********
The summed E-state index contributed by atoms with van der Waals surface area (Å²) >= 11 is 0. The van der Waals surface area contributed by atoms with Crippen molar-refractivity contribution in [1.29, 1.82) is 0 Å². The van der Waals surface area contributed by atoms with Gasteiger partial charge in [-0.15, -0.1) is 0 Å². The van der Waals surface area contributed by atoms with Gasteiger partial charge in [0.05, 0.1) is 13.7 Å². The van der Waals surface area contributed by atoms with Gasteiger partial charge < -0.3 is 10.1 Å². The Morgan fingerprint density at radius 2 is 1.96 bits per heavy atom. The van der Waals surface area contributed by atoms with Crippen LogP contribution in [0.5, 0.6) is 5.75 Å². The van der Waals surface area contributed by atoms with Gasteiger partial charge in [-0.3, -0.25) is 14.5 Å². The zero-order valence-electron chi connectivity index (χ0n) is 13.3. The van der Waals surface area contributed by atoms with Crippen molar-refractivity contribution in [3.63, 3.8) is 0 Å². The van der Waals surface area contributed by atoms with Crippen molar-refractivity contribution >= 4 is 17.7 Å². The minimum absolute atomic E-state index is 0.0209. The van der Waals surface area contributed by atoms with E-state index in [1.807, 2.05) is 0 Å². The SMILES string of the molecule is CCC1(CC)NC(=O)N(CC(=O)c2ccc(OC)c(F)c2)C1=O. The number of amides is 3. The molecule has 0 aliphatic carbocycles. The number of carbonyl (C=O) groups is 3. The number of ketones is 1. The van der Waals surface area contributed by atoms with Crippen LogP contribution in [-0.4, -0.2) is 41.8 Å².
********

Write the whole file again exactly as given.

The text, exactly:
The summed E-state index contributed by atoms with van der Waals surface area (Å²) >= 11 is 0. The van der Waals surface area contributed by atoms with Crippen molar-refractivity contribution in [1.29, 1.82) is 0 Å². The van der Waals surface area contributed by atoms with Gasteiger partial charge in [-0.15, -0.1) is 0 Å². The van der Waals surface area contributed by atoms with Gasteiger partial charge in [0.05, 0.1) is 13.7 Å². The van der Waals surface area contributed by atoms with Gasteiger partial charge < -0.3 is 10.1 Å². The Morgan fingerprint density at radius 2 is 1.96 bits per heavy atom. The van der Waals surface area contributed by atoms with Crippen LogP contribution in [0.5, 0.6) is 5.75 Å². The van der Waals surface area contributed by atoms with Gasteiger partial charge in [-0.3, -0.25) is 14.5 Å². The zero-order valence-electron chi connectivity index (χ0n) is 13.3. The van der Waals surface area contributed by atoms with Crippen molar-refractivity contribution in [3.63, 3.8) is 0 Å². The van der Waals surface area contributed by atoms with Crippen molar-refractivity contribution >= 4 is 17.7 Å². The minimum absolute atomic E-state index is 0.0209. The van der Waals surface area contributed by atoms with E-state index in [1.807, 2.05) is 0 Å². The SMILES string of the molecule is CCC1(CC)NC(=O)N(CC(=O)c2ccc(OC)c(F)c2)C1=O. The number of amides is 3. The molecule has 0 aliphatic carbocycles. The number of carbonyl (C=O) groups is 3. The number of ketones is 1. The van der Waals surface area contributed by atoms with Crippen LogP contribution in [-0.4, -0.2) is 41.8 Å².